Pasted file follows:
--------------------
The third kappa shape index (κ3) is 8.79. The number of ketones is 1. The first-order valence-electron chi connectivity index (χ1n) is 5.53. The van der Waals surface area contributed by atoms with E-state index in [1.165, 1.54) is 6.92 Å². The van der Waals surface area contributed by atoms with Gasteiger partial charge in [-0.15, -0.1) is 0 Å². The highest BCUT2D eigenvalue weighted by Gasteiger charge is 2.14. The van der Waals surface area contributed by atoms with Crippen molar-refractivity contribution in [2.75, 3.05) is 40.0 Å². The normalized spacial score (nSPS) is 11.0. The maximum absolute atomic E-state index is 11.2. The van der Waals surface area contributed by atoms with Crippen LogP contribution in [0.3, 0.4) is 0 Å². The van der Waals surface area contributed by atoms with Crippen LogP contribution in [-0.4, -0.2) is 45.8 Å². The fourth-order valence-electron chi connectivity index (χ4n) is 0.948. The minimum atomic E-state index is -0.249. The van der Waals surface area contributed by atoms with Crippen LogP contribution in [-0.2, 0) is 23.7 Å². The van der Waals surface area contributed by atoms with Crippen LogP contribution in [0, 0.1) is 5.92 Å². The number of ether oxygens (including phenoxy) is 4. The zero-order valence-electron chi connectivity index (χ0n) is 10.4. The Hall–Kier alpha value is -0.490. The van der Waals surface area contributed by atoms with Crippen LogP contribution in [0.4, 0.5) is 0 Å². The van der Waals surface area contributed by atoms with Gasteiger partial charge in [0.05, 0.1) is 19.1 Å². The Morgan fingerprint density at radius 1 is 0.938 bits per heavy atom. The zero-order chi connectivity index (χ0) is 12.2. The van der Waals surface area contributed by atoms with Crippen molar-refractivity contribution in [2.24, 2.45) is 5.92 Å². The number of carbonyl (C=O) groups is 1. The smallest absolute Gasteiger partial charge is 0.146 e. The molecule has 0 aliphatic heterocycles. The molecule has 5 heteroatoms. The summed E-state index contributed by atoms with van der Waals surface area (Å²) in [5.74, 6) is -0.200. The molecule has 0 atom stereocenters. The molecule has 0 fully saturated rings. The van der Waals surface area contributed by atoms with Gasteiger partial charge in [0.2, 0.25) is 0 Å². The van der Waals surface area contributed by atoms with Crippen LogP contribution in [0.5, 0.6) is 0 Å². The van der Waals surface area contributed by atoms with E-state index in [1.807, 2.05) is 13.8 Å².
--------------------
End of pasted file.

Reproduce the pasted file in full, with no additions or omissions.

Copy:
The third kappa shape index (κ3) is 8.79. The number of ketones is 1. The first-order valence-electron chi connectivity index (χ1n) is 5.53. The van der Waals surface area contributed by atoms with E-state index in [1.165, 1.54) is 6.92 Å². The van der Waals surface area contributed by atoms with Gasteiger partial charge in [-0.15, -0.1) is 0 Å². The highest BCUT2D eigenvalue weighted by Gasteiger charge is 2.14. The van der Waals surface area contributed by atoms with Crippen molar-refractivity contribution in [2.75, 3.05) is 40.0 Å². The normalized spacial score (nSPS) is 11.0. The maximum absolute atomic E-state index is 11.2. The van der Waals surface area contributed by atoms with Crippen LogP contribution in [0.3, 0.4) is 0 Å². The van der Waals surface area contributed by atoms with Crippen LogP contribution in [-0.4, -0.2) is 45.8 Å². The fourth-order valence-electron chi connectivity index (χ4n) is 0.948. The minimum atomic E-state index is -0.249. The van der Waals surface area contributed by atoms with Crippen LogP contribution in [-0.2, 0) is 23.7 Å². The van der Waals surface area contributed by atoms with Crippen LogP contribution in [0, 0.1) is 5.92 Å². The number of ether oxygens (including phenoxy) is 4. The zero-order valence-electron chi connectivity index (χ0n) is 10.4. The Hall–Kier alpha value is -0.490. The van der Waals surface area contributed by atoms with Crippen LogP contribution in [0.4, 0.5) is 0 Å². The van der Waals surface area contributed by atoms with Gasteiger partial charge in [0.05, 0.1) is 19.1 Å². The Morgan fingerprint density at radius 1 is 0.938 bits per heavy atom. The zero-order chi connectivity index (χ0) is 12.2. The van der Waals surface area contributed by atoms with Crippen molar-refractivity contribution in [2.24, 2.45) is 5.92 Å². The number of carbonyl (C=O) groups is 1. The smallest absolute Gasteiger partial charge is 0.146 e. The molecule has 0 aliphatic heterocycles. The molecule has 5 heteroatoms. The summed E-state index contributed by atoms with van der Waals surface area (Å²) in [5.74, 6) is -0.200. The molecule has 0 atom stereocenters. The molecule has 0 fully saturated rings. The van der Waals surface area contributed by atoms with Gasteiger partial charge in [0.2, 0.25) is 0 Å². The van der Waals surface area contributed by atoms with Crippen LogP contribution in [0.5, 0.6) is 0 Å². The van der Waals surface area contributed by atoms with E-state index in [1.807, 2.05) is 13.8 Å².